Bresch perturbed the gatekeepers when she said she couldn’t outright cut the price of EpiPens, as critics demanded, because doing so might prevent some people from getting them. To industry insiders, that was a broad hint that the pharmacy benefit managers would stand in the way—providing skimpier coverage for EpiPens if they received smaller rebates on them. Benefit managers don’t base coverage on what’s in it for them, says Mark Merritt, president of the Pharmaceutical Care Management Association, the industry trade group.

At the same time, Bresch offered “savings cards” worth up to $300 for EpiPens. Bloomberg Intelligence’s Krutoholow estimates that savings cards and other subsidies will cut EpiPen revenue by around 6 percent this year. But that’s before figuring in gains from the price hike.

Bresch’s latest move, to offer a generic version of EpiPens at half the price, also makes sense when viewed as another Game of Thrones gambit. Some insurers will still cover the more expensive brand-name EpiPens because they get such big rebates on them that they end up being cheaper—for the insurers—than the generics. It’s even possible that some insurers will refuse to cover the generic.

Mylan Plans Half-Priced Generic Version of EpiPen

No wonder people are having trouble taking Bresch’s protestations of innocence seriously. “They benefited from federal legislation. Then they turned around and raised prices. There’s just something untoward about that,” says David Toung, an equity analyst at Argus Research in New York.

Epic drama, to be sure, even if there aren’t any dragons. Unfortunately, high prices for drugs hurt society’s most vulnerable citizens. Even $300 for a pair of generic EpiPens is steep for families that pay full price because their insurance doesn’t start kicking in until they’ve spent thousands of dollars. This is an issue that goes way beyond Mylan, of course. An employer survey by the Kaiser Family Foundation found that workers’ expected contributions in health plans rose 83 percent from 2005 to 2015.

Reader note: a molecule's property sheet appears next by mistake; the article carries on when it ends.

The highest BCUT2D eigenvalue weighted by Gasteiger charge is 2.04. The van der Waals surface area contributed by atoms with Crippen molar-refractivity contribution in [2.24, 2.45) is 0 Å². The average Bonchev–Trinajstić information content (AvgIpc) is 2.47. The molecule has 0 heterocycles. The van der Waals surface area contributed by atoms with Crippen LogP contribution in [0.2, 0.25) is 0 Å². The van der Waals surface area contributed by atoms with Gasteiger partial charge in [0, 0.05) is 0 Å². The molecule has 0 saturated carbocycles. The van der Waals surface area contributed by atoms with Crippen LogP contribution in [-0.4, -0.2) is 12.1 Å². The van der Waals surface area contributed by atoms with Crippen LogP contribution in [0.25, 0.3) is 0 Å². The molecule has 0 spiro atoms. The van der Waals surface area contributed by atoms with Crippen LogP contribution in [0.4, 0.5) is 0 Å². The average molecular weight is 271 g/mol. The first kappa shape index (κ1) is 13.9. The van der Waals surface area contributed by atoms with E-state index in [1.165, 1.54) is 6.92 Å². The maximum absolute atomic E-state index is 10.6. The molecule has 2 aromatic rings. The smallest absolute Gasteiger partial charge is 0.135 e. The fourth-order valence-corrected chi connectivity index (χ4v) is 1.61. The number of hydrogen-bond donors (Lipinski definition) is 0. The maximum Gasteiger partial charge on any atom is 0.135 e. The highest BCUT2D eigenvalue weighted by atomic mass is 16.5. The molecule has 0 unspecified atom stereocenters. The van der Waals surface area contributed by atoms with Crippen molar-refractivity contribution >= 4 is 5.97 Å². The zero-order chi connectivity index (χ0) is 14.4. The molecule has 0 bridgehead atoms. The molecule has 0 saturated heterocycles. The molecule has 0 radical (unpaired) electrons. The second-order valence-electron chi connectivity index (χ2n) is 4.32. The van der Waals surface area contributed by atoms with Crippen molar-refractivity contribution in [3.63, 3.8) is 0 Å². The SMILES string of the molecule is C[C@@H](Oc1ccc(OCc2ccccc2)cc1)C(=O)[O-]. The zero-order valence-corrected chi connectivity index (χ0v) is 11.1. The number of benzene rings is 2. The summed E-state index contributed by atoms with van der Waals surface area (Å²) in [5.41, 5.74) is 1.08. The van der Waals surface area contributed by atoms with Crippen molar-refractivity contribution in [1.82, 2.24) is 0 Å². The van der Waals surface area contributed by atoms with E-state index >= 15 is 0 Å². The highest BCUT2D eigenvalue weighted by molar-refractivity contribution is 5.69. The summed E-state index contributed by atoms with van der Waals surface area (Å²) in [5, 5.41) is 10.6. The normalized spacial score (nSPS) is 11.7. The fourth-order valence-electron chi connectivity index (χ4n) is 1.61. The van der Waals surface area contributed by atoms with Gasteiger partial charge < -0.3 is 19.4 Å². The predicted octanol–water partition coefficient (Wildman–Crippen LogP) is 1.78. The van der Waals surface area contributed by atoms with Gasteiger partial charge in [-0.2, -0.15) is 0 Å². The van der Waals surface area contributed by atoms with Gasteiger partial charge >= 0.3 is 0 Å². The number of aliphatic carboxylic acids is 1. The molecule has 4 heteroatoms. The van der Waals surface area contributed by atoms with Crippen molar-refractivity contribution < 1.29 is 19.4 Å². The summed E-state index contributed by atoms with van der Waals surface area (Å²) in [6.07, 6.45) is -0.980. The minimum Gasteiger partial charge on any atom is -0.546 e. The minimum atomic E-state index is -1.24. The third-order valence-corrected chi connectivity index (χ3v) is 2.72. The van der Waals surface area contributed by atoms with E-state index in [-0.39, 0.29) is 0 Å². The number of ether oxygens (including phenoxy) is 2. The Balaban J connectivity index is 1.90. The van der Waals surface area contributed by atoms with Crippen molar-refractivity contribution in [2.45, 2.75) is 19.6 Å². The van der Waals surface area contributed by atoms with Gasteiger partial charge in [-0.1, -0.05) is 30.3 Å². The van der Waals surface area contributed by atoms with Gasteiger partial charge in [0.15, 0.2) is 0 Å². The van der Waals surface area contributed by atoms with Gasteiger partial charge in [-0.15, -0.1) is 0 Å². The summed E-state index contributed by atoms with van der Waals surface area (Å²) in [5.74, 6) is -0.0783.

Low-income families are least suited to high-deductible plans because they don’t have spare cash lying around to cover unexpected expenses. Yet they often sign up for high-deductible plans when given the chance because the premiums are the lowest. The bronze plans of Obamacare reimburse only 60 percent of all beneficiaries’ covered out-of-pocket expenses. In principle, high deductibles and copayments can rein in unnecessary spending on discretionary items. But for life-and-death items like EpiPens, they just shift costs from insurance companies and employers to families while raising the risk that families will go without—and suffer possibly fatal consequences.

What’s the answer? Hillary Clinton’s platform calls for a $250-per-month per person cap on out-of-pocket expenses for covered prescription drug costs “to provide financial relief for patients with chronic or serious health conditions.” The flaw in her plan is that insurers would have to raise premiums to compensate for losses on the cost cap. That could accelerate the “death spiral” in which healthy people drop insurance because of high premiums, leaving behind only those most costly to care for. “It looks good on the surface, but I hope the average American can see what it looks like on the back end,” says Tyrone Squires, founder of TransparentRx, a boutique pharmacy benefit manager in Henderson, Nev.

Donald Trump’s platform doesn’t even attempt to deal with the problem directly. It encourages high-deductible plans, coupling them with health savings accounts that families could use to set aside money for health expenses tax-free. Such accounts are of most value to families in high tax brackets.

The EpiPen episode is a small part of the very big problem of high and rising drug prices. But even this small problem is kind of intractable. “Everyone in the system has built their economics and contracts on the list price that exists. It’s incredibly difficult to unwind that structure,” says Pembroke Consulting’s Fein. “I can’t tell you there’s a simple solution. That’s why I’m not a politician.”